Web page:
What do you think are the new untapped markets in China that may become the next “big thing”?

Craft Brewing and Distilling. I’m an investor in both Heritage Distilling Company out of Washington and Lost Rhino Brewery in Virginia. Kassey’s brother also founded Blue Whale, one of the first Chinese owned and operated craft breweries in China. It has absolutely taken off. The craft beer and spirit markets are in their infancy in China and they are going to blow up. The flavors will be groundbreaking. One of my first nights out in Shanghai people were taking high end red wine and mixing in Coca Cola while their friends mixed Macallan and green tea (which was actually quite good). While these flavors may not yet be suited to a Western palate, all that matters in the craft alcohol world is local taste. As China’s alcohol market opens and matures I think that not only China, but the world is in for a flavorful treat.

We keep hearing about the “Trade War”. What are your thoughts about it? Given the unknowns, how do you plan to pivot?

Aside from a potential increase of interest in learning Mandarin (which can help business owners steer through the choppy waters of a trade war), it won’t dramatically affect BRIC Language Learning. And until July 17th, when the administration released a 205-page list of products, there was no indication who would be affected. As it turns out, it will affect manufacturers of almost every product imaginable and, in the end, the American consumer.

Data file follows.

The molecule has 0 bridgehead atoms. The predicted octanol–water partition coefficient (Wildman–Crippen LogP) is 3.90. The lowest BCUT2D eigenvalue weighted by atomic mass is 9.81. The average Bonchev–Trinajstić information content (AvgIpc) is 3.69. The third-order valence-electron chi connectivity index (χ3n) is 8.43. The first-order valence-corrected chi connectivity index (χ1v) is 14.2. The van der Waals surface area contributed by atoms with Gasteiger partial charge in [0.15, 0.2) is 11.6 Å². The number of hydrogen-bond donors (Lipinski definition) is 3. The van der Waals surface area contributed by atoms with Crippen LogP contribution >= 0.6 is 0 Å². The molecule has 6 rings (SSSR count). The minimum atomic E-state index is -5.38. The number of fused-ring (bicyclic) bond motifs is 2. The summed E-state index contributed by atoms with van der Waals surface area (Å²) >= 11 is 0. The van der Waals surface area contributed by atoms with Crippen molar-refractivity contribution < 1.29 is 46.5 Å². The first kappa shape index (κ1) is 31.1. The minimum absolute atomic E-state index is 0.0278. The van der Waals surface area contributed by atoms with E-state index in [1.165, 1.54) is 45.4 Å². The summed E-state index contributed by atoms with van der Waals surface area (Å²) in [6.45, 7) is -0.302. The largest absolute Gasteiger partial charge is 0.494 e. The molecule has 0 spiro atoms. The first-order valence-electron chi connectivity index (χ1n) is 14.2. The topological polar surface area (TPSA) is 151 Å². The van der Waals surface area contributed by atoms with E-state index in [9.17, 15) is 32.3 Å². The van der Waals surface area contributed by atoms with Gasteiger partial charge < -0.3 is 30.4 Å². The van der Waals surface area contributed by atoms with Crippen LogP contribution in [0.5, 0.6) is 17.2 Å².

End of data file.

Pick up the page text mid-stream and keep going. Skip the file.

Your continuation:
Manufacturers already run on razor thin margins. They cannot possibly absorb the tariffs, nor can the retailers. So, unfortunately this cost increase will most likely be passed on to the American public. In the meantime, smart manufacturers large and small are hiring trade lawyers to lobby their congressmen and senators to stop the tariffs from actually going into effect. The same is being done by the much larger and more powerful retailers.

For manufacturers and farmers, there really isn’t a pivot unless it’s a move to another country. That country won’t be the U.S., so no jobs will be created by the tariffs. In fact, jobs will be lost, as soybeans, meat, and garbage pile up at US ports. Garbage is one our biggest exports to China and they are currently not importing it for recycling purposes as part of this trade war.

What are your “5 Things You Need To Know To Successfully Do Business In China.” (Please share a story or example for each).